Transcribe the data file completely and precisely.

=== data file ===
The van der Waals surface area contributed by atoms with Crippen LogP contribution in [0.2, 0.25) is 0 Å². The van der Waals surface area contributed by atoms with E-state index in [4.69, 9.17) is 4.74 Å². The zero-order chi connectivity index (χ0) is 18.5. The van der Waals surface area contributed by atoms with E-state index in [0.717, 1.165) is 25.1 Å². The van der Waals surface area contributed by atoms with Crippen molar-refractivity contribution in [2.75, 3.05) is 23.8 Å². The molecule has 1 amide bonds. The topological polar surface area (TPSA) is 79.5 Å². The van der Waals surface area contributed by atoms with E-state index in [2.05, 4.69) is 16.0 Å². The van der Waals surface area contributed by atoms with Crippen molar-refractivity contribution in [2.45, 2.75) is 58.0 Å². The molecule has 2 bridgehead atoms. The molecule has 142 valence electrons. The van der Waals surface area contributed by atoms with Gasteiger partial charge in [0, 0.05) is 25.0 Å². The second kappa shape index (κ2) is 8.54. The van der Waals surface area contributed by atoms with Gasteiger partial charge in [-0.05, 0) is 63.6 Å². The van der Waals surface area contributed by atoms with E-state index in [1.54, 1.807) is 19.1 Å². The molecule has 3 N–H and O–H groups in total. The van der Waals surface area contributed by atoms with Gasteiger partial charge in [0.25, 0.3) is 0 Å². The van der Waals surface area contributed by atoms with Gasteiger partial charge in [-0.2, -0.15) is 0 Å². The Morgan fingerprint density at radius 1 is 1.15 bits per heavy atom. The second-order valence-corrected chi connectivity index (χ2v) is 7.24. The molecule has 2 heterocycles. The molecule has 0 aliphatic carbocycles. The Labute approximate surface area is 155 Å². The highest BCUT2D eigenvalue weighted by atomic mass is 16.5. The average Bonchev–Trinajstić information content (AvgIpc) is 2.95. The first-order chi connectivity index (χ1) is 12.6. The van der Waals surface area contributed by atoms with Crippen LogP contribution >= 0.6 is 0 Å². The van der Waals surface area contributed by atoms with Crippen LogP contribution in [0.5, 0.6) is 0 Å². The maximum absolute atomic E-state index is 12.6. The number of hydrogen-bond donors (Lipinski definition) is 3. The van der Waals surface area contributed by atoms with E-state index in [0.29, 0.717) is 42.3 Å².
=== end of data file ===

The van der Waals surface area contributed by atoms with Crippen LogP contribution in [0.2, 0.25) is 0 Å². The van der Waals surface area contributed by atoms with E-state index in [4.69, 9.17) is 4.74 Å². The zero-order chi connectivity index (χ0) is 18.5. The van der Waals surface area contributed by atoms with E-state index in [0.717, 1.165) is 25.1 Å². The van der Waals surface area contributed by atoms with Crippen molar-refractivity contribution in [2.75, 3.05) is 23.8 Å². The molecule has 1 amide bonds. The topological polar surface area (TPSA) is 79.5 Å². The van der Waals surface area contributed by atoms with E-state index in [2.05, 4.69) is 16.0 Å². The van der Waals surface area contributed by atoms with Crippen molar-refractivity contribution in [2.45, 2.75) is 58.0 Å². The molecule has 2 bridgehead atoms. The molecule has 142 valence electrons. The van der Waals surface area contributed by atoms with Gasteiger partial charge in [0, 0.05) is 25.0 Å². The second kappa shape index (κ2) is 8.54. The van der Waals surface area contributed by atoms with Gasteiger partial charge in [-0.05, 0) is 63.6 Å². The van der Waals surface area contributed by atoms with E-state index in [1.54, 1.807) is 19.1 Å². The molecule has 3 N–H and O–H groups in total. The van der Waals surface area contributed by atoms with Gasteiger partial charge in [0.25, 0.3) is 0 Å². The van der Waals surface area contributed by atoms with Gasteiger partial charge in [-0.2, -0.15) is 0 Å². The Morgan fingerprint density at radius 1 is 1.15 bits per heavy atom. The second-order valence-corrected chi connectivity index (χ2v) is 7.24. The molecule has 2 heterocycles. The molecule has 0 aliphatic carbocycles. The Labute approximate surface area is 155 Å². The highest BCUT2D eigenvalue weighted by atomic mass is 16.5. The average Bonchev–Trinajstić information content (AvgIpc) is 2.95. The first-order chi connectivity index (χ1) is 12.6. The van der Waals surface area contributed by atoms with Crippen LogP contribution >= 0.6 is 0 Å². The van der Waals surface area contributed by atoms with Crippen LogP contribution in [0.5, 0.6) is 0 Å². The maximum absolute atomic E-state index is 12.6. The number of hydrogen-bond donors (Lipinski definition) is 3. The van der Waals surface area contributed by atoms with E-state index in [0.29, 0.717) is 42.3 Å².